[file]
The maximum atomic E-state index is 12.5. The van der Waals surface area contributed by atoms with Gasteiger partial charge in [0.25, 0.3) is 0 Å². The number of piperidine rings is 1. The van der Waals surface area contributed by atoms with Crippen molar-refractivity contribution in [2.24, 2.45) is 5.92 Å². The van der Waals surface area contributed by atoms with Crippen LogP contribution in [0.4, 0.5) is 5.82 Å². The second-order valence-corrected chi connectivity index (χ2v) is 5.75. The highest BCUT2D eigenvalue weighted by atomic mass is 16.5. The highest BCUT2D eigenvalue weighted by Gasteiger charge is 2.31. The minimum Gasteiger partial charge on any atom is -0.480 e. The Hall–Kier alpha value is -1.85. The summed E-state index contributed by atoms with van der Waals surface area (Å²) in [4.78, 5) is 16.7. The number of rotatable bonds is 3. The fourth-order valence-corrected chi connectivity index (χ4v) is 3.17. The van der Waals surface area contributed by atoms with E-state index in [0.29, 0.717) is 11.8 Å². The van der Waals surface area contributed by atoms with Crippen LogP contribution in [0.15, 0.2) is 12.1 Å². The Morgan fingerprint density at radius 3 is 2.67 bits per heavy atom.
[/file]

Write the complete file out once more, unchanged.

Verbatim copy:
The maximum atomic E-state index is 12.5. The van der Waals surface area contributed by atoms with Gasteiger partial charge in [0.25, 0.3) is 0 Å². The number of piperidine rings is 1. The van der Waals surface area contributed by atoms with Crippen molar-refractivity contribution in [2.24, 2.45) is 5.92 Å². The van der Waals surface area contributed by atoms with Crippen LogP contribution in [0.4, 0.5) is 5.82 Å². The second-order valence-corrected chi connectivity index (χ2v) is 5.75. The highest BCUT2D eigenvalue weighted by atomic mass is 16.5. The highest BCUT2D eigenvalue weighted by Gasteiger charge is 2.31. The minimum Gasteiger partial charge on any atom is -0.480 e. The Hall–Kier alpha value is -1.85. The summed E-state index contributed by atoms with van der Waals surface area (Å²) in [4.78, 5) is 16.7. The number of rotatable bonds is 3. The fourth-order valence-corrected chi connectivity index (χ4v) is 3.17. The van der Waals surface area contributed by atoms with E-state index in [0.29, 0.717) is 11.8 Å². The van der Waals surface area contributed by atoms with Crippen LogP contribution in [0.15, 0.2) is 12.1 Å². The Morgan fingerprint density at radius 3 is 2.67 bits per heavy atom.